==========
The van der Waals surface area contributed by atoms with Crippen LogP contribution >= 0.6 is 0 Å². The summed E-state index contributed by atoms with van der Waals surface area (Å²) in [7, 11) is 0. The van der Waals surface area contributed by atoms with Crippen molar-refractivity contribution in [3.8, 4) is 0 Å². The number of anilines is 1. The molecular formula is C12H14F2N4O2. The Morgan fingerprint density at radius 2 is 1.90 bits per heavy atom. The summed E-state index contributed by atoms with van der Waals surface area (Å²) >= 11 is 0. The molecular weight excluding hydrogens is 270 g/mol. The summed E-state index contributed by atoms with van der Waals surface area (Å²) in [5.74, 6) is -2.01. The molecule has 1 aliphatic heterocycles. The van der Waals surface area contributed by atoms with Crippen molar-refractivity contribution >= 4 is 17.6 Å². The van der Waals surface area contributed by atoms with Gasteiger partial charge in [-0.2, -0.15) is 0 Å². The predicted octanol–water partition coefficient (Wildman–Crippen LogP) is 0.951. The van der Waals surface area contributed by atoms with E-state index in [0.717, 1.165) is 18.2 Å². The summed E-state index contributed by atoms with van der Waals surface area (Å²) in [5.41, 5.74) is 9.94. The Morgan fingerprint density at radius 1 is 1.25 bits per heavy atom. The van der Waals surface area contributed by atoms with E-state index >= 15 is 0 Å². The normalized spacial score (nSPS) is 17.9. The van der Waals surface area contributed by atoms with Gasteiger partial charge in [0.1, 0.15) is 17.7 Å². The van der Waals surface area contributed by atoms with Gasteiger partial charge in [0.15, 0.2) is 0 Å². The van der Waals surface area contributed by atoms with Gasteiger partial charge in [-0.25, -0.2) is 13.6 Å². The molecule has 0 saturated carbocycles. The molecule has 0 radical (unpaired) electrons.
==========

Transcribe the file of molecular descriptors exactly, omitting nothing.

The van der Waals surface area contributed by atoms with Crippen LogP contribution >= 0.6 is 0 Å². The summed E-state index contributed by atoms with van der Waals surface area (Å²) in [7, 11) is 0. The van der Waals surface area contributed by atoms with Crippen molar-refractivity contribution in [3.8, 4) is 0 Å². The number of anilines is 1. The molecular formula is C12H14F2N4O2. The Morgan fingerprint density at radius 2 is 1.90 bits per heavy atom. The summed E-state index contributed by atoms with van der Waals surface area (Å²) >= 11 is 0. The molecular weight excluding hydrogens is 270 g/mol. The summed E-state index contributed by atoms with van der Waals surface area (Å²) in [5.74, 6) is -2.01. The molecule has 1 aliphatic heterocycles. The van der Waals surface area contributed by atoms with Crippen molar-refractivity contribution >= 4 is 17.6 Å². The van der Waals surface area contributed by atoms with Gasteiger partial charge in [-0.2, -0.15) is 0 Å². The predicted octanol–water partition coefficient (Wildman–Crippen LogP) is 0.951. The van der Waals surface area contributed by atoms with E-state index in [0.717, 1.165) is 18.2 Å². The summed E-state index contributed by atoms with van der Waals surface area (Å²) in [5.41, 5.74) is 9.94. The Morgan fingerprint density at radius 1 is 1.25 bits per heavy atom. The van der Waals surface area contributed by atoms with E-state index >= 15 is 0 Å². The normalized spacial score (nSPS) is 17.9. The van der Waals surface area contributed by atoms with Gasteiger partial charge in [0.1, 0.15) is 17.7 Å². The van der Waals surface area contributed by atoms with Gasteiger partial charge in [0.15, 0.2) is 0 Å². The van der Waals surface area contributed by atoms with Gasteiger partial charge in [-0.25, -0.2) is 13.6 Å². The molecule has 0 saturated carbocycles. The molecule has 0 radical (unpaired) electrons.